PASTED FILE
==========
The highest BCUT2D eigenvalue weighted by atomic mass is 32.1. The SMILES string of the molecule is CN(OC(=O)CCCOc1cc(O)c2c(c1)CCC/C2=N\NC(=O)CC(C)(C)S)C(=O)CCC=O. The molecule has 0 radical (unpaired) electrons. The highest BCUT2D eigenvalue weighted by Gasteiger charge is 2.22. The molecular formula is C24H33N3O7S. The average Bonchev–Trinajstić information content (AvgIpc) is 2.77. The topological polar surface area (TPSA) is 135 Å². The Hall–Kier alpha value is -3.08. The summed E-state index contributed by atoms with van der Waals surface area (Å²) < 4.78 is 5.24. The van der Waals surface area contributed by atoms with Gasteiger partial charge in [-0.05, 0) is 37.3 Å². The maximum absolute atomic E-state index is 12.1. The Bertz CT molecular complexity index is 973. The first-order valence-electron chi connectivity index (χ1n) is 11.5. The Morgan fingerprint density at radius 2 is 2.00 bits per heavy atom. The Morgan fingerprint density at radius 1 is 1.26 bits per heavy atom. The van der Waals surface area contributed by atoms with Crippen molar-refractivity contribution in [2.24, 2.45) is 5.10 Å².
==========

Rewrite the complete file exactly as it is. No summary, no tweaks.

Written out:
The highest BCUT2D eigenvalue weighted by atomic mass is 32.1. The SMILES string of the molecule is CN(OC(=O)CCCOc1cc(O)c2c(c1)CCC/C2=N\NC(=O)CC(C)(C)S)C(=O)CCC=O. The molecule has 0 radical (unpaired) electrons. The highest BCUT2D eigenvalue weighted by Gasteiger charge is 2.22. The molecular formula is C24H33N3O7S. The average Bonchev–Trinajstić information content (AvgIpc) is 2.77. The topological polar surface area (TPSA) is 135 Å². The Hall–Kier alpha value is -3.08. The summed E-state index contributed by atoms with van der Waals surface area (Å²) < 4.78 is 5.24. The van der Waals surface area contributed by atoms with Gasteiger partial charge in [-0.05, 0) is 37.3 Å². The maximum absolute atomic E-state index is 12.1. The Bertz CT molecular complexity index is 973. The first-order valence-electron chi connectivity index (χ1n) is 11.5. The Morgan fingerprint density at radius 2 is 2.00 bits per heavy atom. The Morgan fingerprint density at radius 1 is 1.26 bits per heavy atom. The van der Waals surface area contributed by atoms with Crippen molar-refractivity contribution in [2.24, 2.45) is 5.10 Å².